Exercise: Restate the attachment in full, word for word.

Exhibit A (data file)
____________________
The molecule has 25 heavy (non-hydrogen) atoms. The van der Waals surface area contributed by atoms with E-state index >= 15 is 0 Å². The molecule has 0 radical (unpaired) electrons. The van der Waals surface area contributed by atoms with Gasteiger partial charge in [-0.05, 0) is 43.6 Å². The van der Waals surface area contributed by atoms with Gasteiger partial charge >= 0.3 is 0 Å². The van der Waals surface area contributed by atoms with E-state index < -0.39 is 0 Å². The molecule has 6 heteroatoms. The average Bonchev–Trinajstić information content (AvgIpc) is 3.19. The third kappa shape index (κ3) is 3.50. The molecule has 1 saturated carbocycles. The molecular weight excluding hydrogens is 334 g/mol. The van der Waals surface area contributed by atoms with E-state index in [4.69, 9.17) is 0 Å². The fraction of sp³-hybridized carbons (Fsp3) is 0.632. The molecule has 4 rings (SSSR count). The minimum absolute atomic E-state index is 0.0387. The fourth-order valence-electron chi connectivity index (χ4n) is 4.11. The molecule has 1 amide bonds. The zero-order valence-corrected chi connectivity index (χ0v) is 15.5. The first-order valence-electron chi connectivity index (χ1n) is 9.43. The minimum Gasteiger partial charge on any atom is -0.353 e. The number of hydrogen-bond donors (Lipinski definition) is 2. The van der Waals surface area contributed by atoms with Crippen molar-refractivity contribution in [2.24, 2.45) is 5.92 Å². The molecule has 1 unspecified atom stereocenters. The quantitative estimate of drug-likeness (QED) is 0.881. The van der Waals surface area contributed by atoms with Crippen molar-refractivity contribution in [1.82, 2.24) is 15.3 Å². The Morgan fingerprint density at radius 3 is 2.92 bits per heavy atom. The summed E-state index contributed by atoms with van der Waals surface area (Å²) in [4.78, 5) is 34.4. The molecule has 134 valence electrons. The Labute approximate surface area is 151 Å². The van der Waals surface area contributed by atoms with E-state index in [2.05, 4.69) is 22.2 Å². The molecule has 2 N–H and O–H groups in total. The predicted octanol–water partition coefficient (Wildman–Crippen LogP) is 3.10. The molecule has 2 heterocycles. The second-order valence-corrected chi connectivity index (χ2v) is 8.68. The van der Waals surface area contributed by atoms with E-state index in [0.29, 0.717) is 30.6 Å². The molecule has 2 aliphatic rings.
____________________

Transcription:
The molecule has 25 heavy (non-hydrogen) atoms. The van der Waals surface area contributed by atoms with E-state index >= 15 is 0 Å². The molecule has 0 radical (unpaired) electrons. The van der Waals surface area contributed by atoms with Gasteiger partial charge in [-0.05, 0) is 43.6 Å². The van der Waals surface area contributed by atoms with Gasteiger partial charge >= 0.3 is 0 Å². The van der Waals surface area contributed by atoms with E-state index < -0.39 is 0 Å². The molecule has 6 heteroatoms. The average Bonchev–Trinajstić information content (AvgIpc) is 3.19. The third kappa shape index (κ3) is 3.50. The molecule has 1 saturated carbocycles. The molecular weight excluding hydrogens is 334 g/mol. The van der Waals surface area contributed by atoms with E-state index in [4.69, 9.17) is 0 Å². The fraction of sp³-hybridized carbons (Fsp3) is 0.632. The molecule has 4 rings (SSSR count). The minimum absolute atomic E-state index is 0.0387. The fourth-order valence-electron chi connectivity index (χ4n) is 4.11. The molecule has 1 amide bonds. The zero-order valence-corrected chi connectivity index (χ0v) is 15.5. The first-order valence-electron chi connectivity index (χ1n) is 9.43. The minimum Gasteiger partial charge on any atom is -0.353 e. The number of hydrogen-bond donors (Lipinski definition) is 2. The van der Waals surface area contributed by atoms with Crippen molar-refractivity contribution in [2.24, 2.45) is 5.92 Å². The molecule has 1 unspecified atom stereocenters. The quantitative estimate of drug-likeness (QED) is 0.881. The van der Waals surface area contributed by atoms with Crippen molar-refractivity contribution in [1.82, 2.24) is 15.3 Å². The Morgan fingerprint density at radius 3 is 2.92 bits per heavy atom. The summed E-state index contributed by atoms with van der Waals surface area (Å²) in [4.78, 5) is 34.4. The molecule has 134 valence electrons. The Labute approximate surface area is 151 Å². The van der Waals surface area contributed by atoms with E-state index in [2.05, 4.69) is 22.2 Å². The molecule has 2 N–H and O–H groups in total. The predicted octanol–water partition coefficient (Wildman–Crippen LogP) is 3.10. The molecule has 2 heterocycles. The second-order valence-corrected chi connectivity index (χ2v) is 8.68. The van der Waals surface area contributed by atoms with E-state index in [0.29, 0.717) is 30.6 Å². The molecule has 2 aliphatic rings.